The values of a full spectrum community
This leads us to the question we posed earlier, “What are the dominant values in a full spectrum community?” To help define these values, I have analysed over half-a-million responses from around the world to the Barrett Values Centre’s Personal Values Assessment. I refer to the top ten values of this group of people as the values of humanity.
The top three values at each level of consciousness are shown below in Table 3. Column three of Table 3 shows the percentage of votes for the three values at each level and column 4 shows the priority.
Table 3: The top three values of half-a-million people at each level of consciousness.
|Level of Consciousness/ Stage of development||Top three values||Percentage of votes for top three values at each level||Priority|
|7||Compassion, ethics, humility||11.22%||6|
|6||Well-being (PEMS), making a difference, leadership||13.45%||4|
|5||Humour/fun, trust, commitment||18.75%||2|
|4||Continuous learning, independence, adaptability||15.36%||3|
|3||Reliability, ambition, achievement||11.61%||5|
|2||Family, caring, respect||21.35%||1|
|1||Health, self-discipline, financial stability||8.27%||7|
It is important to recognize that the half-a-million people who filled out the Personal Values Assessment belong to the middle/upper income ranges—they all had access to a personal computer and were interested enough in values to voluntarily participate in this survey. It is also likely they are at, or above, the individuating stage of development.
Our values reflect our needs. Whatever we value, is what we need in our lives. Therefore, we can assume that the values of humanity reflect what people want to experience in the community where they live.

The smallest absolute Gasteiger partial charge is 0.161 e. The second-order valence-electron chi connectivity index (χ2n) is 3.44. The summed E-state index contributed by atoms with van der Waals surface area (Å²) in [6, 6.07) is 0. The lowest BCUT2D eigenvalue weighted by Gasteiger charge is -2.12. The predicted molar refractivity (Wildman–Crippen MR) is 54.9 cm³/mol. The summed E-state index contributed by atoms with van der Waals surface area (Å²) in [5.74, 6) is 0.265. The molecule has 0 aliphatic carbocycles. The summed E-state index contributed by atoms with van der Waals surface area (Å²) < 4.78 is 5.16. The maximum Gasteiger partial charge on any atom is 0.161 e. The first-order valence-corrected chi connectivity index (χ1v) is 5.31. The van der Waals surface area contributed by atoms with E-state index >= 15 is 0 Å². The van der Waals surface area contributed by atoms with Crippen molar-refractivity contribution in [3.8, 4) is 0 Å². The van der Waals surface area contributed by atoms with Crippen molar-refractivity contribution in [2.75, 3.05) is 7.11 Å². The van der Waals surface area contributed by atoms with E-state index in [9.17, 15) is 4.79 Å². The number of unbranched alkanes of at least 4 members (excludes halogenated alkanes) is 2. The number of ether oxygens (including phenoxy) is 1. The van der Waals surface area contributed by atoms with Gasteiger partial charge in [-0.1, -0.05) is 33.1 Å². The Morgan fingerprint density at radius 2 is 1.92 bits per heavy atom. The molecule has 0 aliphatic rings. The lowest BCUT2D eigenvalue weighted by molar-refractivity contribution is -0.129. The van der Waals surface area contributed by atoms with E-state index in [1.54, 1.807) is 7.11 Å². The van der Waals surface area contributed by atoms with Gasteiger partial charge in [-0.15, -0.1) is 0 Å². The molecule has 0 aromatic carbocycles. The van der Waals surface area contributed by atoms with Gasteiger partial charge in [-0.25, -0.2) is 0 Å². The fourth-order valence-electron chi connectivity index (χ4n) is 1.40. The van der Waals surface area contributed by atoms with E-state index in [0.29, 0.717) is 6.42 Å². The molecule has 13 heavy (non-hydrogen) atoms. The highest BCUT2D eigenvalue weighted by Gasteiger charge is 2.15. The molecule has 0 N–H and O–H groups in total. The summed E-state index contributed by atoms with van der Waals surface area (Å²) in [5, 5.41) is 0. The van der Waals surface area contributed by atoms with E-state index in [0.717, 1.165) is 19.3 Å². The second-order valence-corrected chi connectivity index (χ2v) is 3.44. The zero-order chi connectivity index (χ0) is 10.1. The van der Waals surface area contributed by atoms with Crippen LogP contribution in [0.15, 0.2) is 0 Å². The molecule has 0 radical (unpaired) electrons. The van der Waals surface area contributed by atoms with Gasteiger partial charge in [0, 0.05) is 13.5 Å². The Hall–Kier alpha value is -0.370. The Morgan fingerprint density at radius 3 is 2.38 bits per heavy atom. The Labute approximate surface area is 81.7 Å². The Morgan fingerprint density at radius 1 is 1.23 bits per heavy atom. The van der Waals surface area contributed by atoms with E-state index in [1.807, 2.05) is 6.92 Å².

The highest priority is Level 2 consciousness. People want to live in communities with strong family ties, where people respect and care for each other. People want to feel safe and protected in their community.
The second highest priority is Level 5 consciousness. People want to be happy and have fun; they want to be able to trust each other and feel there is a high level of commitment to the well-being of the community. They want to feel a sense of social cohesion.
The third highest priority is Level 4 consciousness. People want to feel a sense of independence; they don’t want to live in rigid structures (they want their community to be adaptable), and they want to be able to grow and develop (continuous learning). They want freedom and autonomy to explore who they are.
The fourth highest priority is Level 6 consciousness. People want to experience physical, emotional, mental and spiritual well-being; they want to feel that they can take a lead in making a difference. They want a deeper connection to their inner world and they want to connect with others to support their community.
The fifth and sixth priorities are Level 3 and Level 7 consciousness. People want opportunities to be able to set and achieve the goals they have for their lives and they want to be considered reliable. They want to be able to grow and develop professionally. They also want to live in a compassionate world, where ethics and humility are considered important operating values.
Finally, people prioritize Level 1 consciousness. They want to live in a community where their health needs are taken care of; where they are able to earn a good living, and where people feel responsible for taking care of their needs (self-discipline).
Thus, we can state that in middle/upper income communities the most revered values are:
Health, family, reliability, continuous learning, humour/fun, well-being (physical, emotional, mental and spiritual), and compassion.
 Richard Barrett, The New Leadership Paradigm (Fulfilling Books: London), 2010.
 Richard Barrett, A New Psychology of Human Well-Being (Fulfilling Books: London), 2017.